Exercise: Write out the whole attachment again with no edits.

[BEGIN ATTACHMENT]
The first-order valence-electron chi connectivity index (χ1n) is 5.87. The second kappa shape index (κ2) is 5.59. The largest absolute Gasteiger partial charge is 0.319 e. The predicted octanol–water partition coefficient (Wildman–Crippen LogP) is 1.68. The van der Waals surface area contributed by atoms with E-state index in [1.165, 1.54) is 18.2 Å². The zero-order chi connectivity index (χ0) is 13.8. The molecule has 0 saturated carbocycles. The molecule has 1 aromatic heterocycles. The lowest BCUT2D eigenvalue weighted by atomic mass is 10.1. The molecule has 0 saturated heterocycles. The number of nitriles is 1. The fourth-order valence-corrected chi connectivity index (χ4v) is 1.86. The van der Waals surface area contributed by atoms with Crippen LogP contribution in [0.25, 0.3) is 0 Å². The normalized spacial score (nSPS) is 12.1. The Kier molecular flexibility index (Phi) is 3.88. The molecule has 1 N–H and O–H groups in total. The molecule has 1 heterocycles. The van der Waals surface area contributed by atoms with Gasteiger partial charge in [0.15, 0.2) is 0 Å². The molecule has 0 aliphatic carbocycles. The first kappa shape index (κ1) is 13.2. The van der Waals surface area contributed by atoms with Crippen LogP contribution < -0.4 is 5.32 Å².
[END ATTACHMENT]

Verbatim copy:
The first-order valence-electron chi connectivity index (χ1n) is 5.87. The second kappa shape index (κ2) is 5.59. The largest absolute Gasteiger partial charge is 0.319 e. The predicted octanol–water partition coefficient (Wildman–Crippen LogP) is 1.68. The van der Waals surface area contributed by atoms with E-state index in [1.165, 1.54) is 18.2 Å². The zero-order chi connectivity index (χ0) is 13.8. The molecule has 0 saturated carbocycles. The molecule has 1 aromatic heterocycles. The lowest BCUT2D eigenvalue weighted by atomic mass is 10.1. The molecule has 0 saturated heterocycles. The number of nitriles is 1. The fourth-order valence-corrected chi connectivity index (χ4v) is 1.86. The van der Waals surface area contributed by atoms with Crippen LogP contribution in [0.25, 0.3) is 0 Å². The normalized spacial score (nSPS) is 12.1. The Kier molecular flexibility index (Phi) is 3.88. The molecule has 1 N–H and O–H groups in total. The molecule has 1 heterocycles. The van der Waals surface area contributed by atoms with Gasteiger partial charge in [0.15, 0.2) is 0 Å². The molecule has 0 aliphatic carbocycles. The first kappa shape index (κ1) is 13.2. The van der Waals surface area contributed by atoms with Crippen LogP contribution < -0.4 is 5.32 Å².